Another way to enjoy the authentic side of Aspen is to take advantage of its lengthy history. A mining town since the 19th century, Aspen has had plenty of time to pull together a startling variety of off-mountain activities — from the policy conferences and programs of the Aspen Institute to annual festivals dedicated to food, wine, various music genres, writing, comedy and physics. There are outdoor concerts (even in the winter), fabulous cross-country skiing and snowshoeing trails and, in the summer, biking, hiking and fly fishing.
“I think we’re busier in the summer than the winter,” said Richard Goldstein, a private investor who became a year-round Aspen resident after moving from Denver. “You don’t have to be a skier to appreciate Aspen.”
Carol Perry of the Chicago suburb of Wilmette, Ill., was riding the Ajax Express lift last month talking about how she has been coming to Aspen since 1960, “when the lift tickets were $6.” They are now about $80.
“I come for the full vacation experience,” Ms. Perry said. “Because I love the restaurants, because I know I won’t be in a cultural backwater, because the terrain will stretch my skiing abilities and because the cars will stop for you when you cross the street. They don’t do that in Chicago.”
Everything is far from ideal in Aspen, even for the proud Aspenites. Since real estate values have exploded, housing for middle-class workers in this town of about 6,000 has become more and more scarce. Hundreds of Aspen seasonal workers are forced to live an hour away by bus, and they might have been farther away had the Aspen Skiing Company not bought some local motels and converted them to employee lodging.
A local study estimated that the workforce living in Pitkin County, where Aspen is, had dropped to 44 percent of the total year-round population in 2004, a decline of nearly 30 percent from the mid-1980s. Civic leaders have responded by requiring developers of new multimillion-dollar homes in the area to also build less-expensive housing units that are strictly regulated by price and by how much they can accrue in value to keep them accessible to middle-class workers.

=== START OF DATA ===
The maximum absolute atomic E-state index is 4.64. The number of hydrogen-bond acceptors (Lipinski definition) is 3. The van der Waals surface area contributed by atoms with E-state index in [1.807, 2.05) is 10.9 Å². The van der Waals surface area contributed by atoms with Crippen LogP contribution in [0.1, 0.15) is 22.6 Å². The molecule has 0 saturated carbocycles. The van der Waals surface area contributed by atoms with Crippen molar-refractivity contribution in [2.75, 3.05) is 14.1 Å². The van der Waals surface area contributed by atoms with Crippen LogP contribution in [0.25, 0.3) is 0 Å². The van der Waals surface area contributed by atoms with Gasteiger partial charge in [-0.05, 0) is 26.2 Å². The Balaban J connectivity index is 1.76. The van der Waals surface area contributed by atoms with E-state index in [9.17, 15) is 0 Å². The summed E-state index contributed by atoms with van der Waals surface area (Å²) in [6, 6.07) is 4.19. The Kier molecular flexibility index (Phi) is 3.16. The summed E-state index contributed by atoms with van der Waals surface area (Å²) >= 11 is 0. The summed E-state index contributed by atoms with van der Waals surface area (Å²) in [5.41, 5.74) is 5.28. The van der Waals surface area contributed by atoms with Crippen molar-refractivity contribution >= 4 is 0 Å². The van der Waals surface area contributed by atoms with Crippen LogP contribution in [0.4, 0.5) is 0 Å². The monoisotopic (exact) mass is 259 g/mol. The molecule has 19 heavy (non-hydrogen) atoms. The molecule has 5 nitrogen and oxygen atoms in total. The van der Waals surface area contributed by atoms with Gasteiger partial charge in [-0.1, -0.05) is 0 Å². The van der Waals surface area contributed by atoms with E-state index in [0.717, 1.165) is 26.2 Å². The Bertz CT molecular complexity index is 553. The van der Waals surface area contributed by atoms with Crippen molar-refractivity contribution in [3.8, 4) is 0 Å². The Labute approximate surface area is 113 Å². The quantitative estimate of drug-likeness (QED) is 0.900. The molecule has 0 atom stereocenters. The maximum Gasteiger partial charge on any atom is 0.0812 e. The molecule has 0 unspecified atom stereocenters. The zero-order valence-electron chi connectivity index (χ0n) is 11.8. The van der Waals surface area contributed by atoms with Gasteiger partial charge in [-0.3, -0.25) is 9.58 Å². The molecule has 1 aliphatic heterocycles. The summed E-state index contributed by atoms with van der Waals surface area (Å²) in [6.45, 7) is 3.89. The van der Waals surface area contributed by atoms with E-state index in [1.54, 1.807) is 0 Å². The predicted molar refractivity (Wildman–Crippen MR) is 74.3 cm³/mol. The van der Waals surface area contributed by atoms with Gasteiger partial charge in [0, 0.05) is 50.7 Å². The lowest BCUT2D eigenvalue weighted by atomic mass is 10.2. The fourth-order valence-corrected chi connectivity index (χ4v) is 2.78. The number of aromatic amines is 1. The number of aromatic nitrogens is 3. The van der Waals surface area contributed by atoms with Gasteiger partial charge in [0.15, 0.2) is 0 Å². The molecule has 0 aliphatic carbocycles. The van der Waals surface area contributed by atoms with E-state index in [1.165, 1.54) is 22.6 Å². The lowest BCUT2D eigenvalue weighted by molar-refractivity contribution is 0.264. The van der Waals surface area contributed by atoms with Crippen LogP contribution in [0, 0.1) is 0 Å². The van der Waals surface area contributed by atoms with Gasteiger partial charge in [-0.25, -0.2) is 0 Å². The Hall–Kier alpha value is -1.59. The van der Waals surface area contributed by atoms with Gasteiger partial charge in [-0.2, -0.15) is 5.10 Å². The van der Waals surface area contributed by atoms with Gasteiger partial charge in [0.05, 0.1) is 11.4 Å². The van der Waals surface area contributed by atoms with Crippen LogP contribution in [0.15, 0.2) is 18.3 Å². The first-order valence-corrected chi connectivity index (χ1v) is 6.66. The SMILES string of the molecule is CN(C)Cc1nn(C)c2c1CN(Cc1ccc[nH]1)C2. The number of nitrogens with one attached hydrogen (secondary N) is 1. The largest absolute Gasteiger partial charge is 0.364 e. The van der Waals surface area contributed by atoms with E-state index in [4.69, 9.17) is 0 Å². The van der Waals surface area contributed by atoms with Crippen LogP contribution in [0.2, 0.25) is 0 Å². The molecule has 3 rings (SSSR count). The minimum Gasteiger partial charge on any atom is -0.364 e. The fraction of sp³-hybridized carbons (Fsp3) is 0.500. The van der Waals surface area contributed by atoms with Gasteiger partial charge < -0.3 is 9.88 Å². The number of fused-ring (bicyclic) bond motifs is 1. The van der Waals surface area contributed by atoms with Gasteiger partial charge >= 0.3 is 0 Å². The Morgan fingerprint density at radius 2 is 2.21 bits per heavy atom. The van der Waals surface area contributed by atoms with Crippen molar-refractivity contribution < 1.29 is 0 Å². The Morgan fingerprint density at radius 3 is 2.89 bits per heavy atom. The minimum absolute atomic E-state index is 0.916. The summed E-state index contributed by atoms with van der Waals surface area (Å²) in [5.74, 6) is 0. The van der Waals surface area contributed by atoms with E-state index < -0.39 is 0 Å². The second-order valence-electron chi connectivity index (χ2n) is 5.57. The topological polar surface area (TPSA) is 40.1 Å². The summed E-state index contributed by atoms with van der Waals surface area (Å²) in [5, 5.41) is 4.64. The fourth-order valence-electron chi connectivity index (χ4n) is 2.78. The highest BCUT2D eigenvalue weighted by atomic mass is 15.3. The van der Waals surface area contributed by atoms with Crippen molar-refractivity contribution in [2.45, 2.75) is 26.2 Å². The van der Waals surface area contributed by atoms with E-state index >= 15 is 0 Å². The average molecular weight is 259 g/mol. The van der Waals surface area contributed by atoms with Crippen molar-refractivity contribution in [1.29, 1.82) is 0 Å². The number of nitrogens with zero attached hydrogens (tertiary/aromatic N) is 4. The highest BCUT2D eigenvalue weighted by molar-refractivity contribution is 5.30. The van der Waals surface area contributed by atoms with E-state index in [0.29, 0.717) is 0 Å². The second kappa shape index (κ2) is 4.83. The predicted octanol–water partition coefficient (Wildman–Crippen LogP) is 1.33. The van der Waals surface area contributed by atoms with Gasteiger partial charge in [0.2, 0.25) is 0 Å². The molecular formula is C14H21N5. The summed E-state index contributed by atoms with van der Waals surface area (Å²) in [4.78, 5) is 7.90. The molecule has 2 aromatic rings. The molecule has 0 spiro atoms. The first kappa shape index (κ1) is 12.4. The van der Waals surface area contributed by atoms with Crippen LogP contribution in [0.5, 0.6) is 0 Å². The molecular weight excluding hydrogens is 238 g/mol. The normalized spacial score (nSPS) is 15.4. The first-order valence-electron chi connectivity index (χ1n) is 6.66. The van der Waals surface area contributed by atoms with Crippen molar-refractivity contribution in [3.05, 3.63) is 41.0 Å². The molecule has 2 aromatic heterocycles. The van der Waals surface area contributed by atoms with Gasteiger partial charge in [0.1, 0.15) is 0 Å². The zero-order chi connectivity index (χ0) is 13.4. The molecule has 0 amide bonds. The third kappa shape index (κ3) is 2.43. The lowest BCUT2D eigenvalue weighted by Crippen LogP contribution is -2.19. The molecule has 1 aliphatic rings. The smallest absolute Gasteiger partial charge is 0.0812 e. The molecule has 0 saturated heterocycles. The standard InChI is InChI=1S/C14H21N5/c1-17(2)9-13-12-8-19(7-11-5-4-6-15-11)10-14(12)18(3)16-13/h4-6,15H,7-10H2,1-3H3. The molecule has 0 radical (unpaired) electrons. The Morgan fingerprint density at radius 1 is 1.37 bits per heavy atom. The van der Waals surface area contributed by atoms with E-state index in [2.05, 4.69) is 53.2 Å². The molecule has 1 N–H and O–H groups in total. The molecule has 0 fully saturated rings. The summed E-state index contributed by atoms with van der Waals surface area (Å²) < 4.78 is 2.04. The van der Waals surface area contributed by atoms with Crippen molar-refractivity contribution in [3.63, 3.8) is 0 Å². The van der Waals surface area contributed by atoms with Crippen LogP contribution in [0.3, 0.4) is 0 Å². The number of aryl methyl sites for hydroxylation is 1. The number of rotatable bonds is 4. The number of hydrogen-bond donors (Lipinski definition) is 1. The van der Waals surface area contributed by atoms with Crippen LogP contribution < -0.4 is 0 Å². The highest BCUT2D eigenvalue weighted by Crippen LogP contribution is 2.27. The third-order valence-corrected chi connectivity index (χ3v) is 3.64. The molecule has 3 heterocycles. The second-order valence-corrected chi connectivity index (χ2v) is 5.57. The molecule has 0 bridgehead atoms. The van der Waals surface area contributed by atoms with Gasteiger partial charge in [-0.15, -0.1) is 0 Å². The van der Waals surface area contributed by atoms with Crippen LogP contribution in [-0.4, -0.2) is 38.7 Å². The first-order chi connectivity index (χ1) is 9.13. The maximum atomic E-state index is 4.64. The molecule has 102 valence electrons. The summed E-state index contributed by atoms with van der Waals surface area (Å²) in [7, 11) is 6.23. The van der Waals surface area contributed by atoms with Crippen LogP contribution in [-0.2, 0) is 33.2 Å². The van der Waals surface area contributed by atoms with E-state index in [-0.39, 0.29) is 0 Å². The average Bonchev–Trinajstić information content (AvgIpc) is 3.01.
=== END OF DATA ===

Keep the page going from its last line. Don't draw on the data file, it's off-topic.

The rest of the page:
“You can call that artificially creating a middle class, but it’s significant that the town chose to do that,” said Molly Ireland, who is married to Don Bird, works at the Aspen library and lives with him and their two children in one of the homes set aside for local year-round residents.
“We were defining what we wanted the fabric of the town to be,” she said. “I think that has extended to the mountain leadership. They don’t want this to be a place visited by just the stereotypical Aspen visitor. They want a greater variety of people. I want people to come back here too. It’s too great a place to pass up.”
There are a few key developments that might shake Aspen into a new era of, or kind of, prosperity. One is the effect of the ESPN-sponsored Winter X Games, which will continue to be held in Aspen through 2010. Thousands of riders, free skiers, snowmobilers and all manner of alternative sport devotees now look to Aspen as the place to test themselves where the best also test themselves. That’s the young audience Aspen needs. It’s hard to believe that before 2001, snowboarding was banned on Aspen Mountain.
Meanwhile, over at Snowmass, there is also a massive base village development going in to match the massive, family-friendly terrain.
There is only one thing that Aspen cannot do to help itself. It cannot move 40 miles north to Colorado’s main ski corridor, I-70, nor can Aspen move another 40 miles closer to Denver in the vicinity of some of its chief competitors. Plain and simple, Aspen is farther away.
“Yeah, you have to want to get here,” Don Bird said. “It’s a little longer trip. Maybe that’s the way it should be. The people that come here know why they’re here. And a lot of the people who never come here don’t know what they’ve missed.”